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Qualities of Sattva, Rajas and Tamas – Sariraka Upanishad

Non-violence, truth, non-theft, continence and non-possession, absence of anger, service to elders, cleanliness, contentment and honesty, non-conceit, candor, faith and non-injury are the qualities of Sattva.

I am the doer, enjoyer, speaker, am conceited these are the qualities of Rajas.

Sleep, laziness, delusion, attachment, sex and theft are the qualities of Tamas.

The person of Sattva is above, of Rajas is in the middle and of Tamas, low.

Right knowledge is Sattvika; of rituals, Rajasa; blindness, Tamasa.

Sariraka Upanishad

Sattva (Purity, Harmony, Goodness): Sattva represents qualities such as non-violence, truthfulness, non-stealing, self-restraint (continence), non-possessiveness, absence of anger, service to elders, cleanliness, contentment, honesty, non-conceit, candor, faith, and non-injury. Individuals dominated by Sattva tend to exhibit these virtues. They are characterized by clarity of mind, spiritual awareness, and a tendency towards constructive and harmonious behavior.

Rajas (Passion, Activity, Desire): Rajas embodies qualities such as pride, desire for action, attachment, conceit, ambition, restlessness, and enjoyment. Those influenced by Rajas are driven by desires, seeking fulfillment through various actions and experiences. They may exhibit ego-driven behaviors and often experience fluctuating states of mind, swinging between happiness and sorrow.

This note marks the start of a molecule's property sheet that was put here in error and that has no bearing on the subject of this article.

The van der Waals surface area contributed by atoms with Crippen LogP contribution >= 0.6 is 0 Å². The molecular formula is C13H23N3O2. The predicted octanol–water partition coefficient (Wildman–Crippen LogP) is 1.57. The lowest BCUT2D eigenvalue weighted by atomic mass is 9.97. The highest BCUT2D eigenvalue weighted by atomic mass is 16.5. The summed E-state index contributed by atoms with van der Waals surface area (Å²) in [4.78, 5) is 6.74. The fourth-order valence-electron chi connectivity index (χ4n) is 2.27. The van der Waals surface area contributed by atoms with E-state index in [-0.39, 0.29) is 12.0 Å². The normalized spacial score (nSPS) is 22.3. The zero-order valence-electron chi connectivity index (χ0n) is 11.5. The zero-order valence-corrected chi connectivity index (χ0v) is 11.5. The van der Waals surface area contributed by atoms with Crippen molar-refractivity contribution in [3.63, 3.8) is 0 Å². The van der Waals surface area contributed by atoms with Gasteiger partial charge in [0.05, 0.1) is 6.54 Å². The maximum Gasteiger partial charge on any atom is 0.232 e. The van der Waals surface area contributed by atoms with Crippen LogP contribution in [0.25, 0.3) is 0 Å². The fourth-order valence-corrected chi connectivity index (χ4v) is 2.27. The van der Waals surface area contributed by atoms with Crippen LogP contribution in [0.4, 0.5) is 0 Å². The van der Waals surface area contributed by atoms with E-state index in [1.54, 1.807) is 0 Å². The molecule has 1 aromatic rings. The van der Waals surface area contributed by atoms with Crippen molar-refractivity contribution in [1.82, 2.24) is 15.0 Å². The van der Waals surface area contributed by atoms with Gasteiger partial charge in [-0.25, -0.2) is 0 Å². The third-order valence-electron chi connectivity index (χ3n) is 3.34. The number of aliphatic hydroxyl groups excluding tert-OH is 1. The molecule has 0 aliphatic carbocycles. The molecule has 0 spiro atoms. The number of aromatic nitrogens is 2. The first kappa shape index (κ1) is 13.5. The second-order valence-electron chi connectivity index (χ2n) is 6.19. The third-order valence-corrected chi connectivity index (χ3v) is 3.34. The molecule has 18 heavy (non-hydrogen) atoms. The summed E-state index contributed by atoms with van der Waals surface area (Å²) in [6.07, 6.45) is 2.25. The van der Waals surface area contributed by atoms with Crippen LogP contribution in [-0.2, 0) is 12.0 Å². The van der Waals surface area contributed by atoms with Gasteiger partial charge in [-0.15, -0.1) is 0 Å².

Tamas (Inertia, Ignorance, Darkness): Tamas is associated with qualities such as laziness, delusion, attachment, lethargy, ignorance, darkness, inertia, and indulgence in sensual pleasures. Individuals dominated by Tamas are prone to lethargy, inertia, and a lack of clarity or awareness. They may struggle with negative emotions and behaviors, often leading to stagnation and suffering.

Hierarchy of the Gunas: The above verses from Sariraka Upanishad also highlights a hierarchy among the Gunas, with Sattva being superior, Rajas being in the middle, and Tamas being the lowest. This hierarchy suggests that individuals dominated by Sattva tend to have a higher level of consciousness and spiritual evolution, while those dominated by Rajas and Tamas may be less evolved spiritually and more driven by worldly desires and ignorance.

Types of Knowledge: The verses further distinguishes between types of knowledge associated with each Guna. Right knowledge, characterized by clarity, truthfulness, and spiritual understanding, is considered Sattvika. Knowledge associated with rituals and external actions, driven by desires and ego, is labeled Rajasa. Conversely, knowledge characterized by ignorance, delusion, and lack of discernment is termed Tamasa.

Overall, these concepts provide a framework for understanding human behavior, motivations, and spiritual evolution in Hindu philosophy. They emphasize the importance of cultivating qualities associated with Sattva to transcend worldly desires and achieve spiritual enlightenment.